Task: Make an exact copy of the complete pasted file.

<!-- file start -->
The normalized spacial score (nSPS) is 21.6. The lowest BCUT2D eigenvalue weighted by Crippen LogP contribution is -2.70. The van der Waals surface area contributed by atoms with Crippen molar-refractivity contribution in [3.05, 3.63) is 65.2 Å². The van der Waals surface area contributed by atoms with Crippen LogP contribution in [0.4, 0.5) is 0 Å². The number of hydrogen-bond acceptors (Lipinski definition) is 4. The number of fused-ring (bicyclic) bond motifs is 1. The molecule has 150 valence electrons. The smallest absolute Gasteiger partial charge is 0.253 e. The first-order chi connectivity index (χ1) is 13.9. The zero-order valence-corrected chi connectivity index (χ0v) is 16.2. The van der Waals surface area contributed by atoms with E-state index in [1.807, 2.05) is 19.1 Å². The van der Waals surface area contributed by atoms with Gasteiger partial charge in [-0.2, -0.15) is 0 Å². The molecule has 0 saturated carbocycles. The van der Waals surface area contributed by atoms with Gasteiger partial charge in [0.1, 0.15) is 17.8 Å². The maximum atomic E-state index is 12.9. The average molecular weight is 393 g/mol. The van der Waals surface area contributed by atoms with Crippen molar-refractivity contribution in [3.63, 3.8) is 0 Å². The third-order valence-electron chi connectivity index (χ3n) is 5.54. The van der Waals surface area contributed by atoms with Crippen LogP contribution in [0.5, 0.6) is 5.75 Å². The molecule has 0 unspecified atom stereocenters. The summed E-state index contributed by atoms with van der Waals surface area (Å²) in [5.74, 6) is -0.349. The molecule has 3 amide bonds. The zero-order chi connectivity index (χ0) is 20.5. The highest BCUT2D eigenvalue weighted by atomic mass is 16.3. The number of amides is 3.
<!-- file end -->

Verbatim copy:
The normalized spacial score (nSPS) is 21.6. The lowest BCUT2D eigenvalue weighted by Crippen LogP contribution is -2.70. The van der Waals surface area contributed by atoms with Crippen molar-refractivity contribution in [3.05, 3.63) is 65.2 Å². The van der Waals surface area contributed by atoms with Crippen LogP contribution in [0.4, 0.5) is 0 Å². The number of hydrogen-bond acceptors (Lipinski definition) is 4. The number of fused-ring (bicyclic) bond motifs is 1. The molecule has 150 valence electrons. The smallest absolute Gasteiger partial charge is 0.253 e. The first-order chi connectivity index (χ1) is 13.9. The zero-order valence-corrected chi connectivity index (χ0v) is 16.2. The van der Waals surface area contributed by atoms with E-state index in [1.807, 2.05) is 19.1 Å². The van der Waals surface area contributed by atoms with Gasteiger partial charge in [-0.2, -0.15) is 0 Å². The molecule has 0 saturated carbocycles. The van der Waals surface area contributed by atoms with Gasteiger partial charge in [0.1, 0.15) is 17.8 Å². The maximum atomic E-state index is 12.9. The average molecular weight is 393 g/mol. The van der Waals surface area contributed by atoms with Crippen molar-refractivity contribution in [3.63, 3.8) is 0 Å². The third-order valence-electron chi connectivity index (χ3n) is 5.54. The van der Waals surface area contributed by atoms with Crippen LogP contribution in [0.5, 0.6) is 5.75 Å². The molecule has 0 unspecified atom stereocenters. The summed E-state index contributed by atoms with van der Waals surface area (Å²) in [5.74, 6) is -0.349. The molecule has 3 amide bonds. The zero-order chi connectivity index (χ0) is 20.5. The highest BCUT2D eigenvalue weighted by atomic mass is 16.3. The number of amides is 3.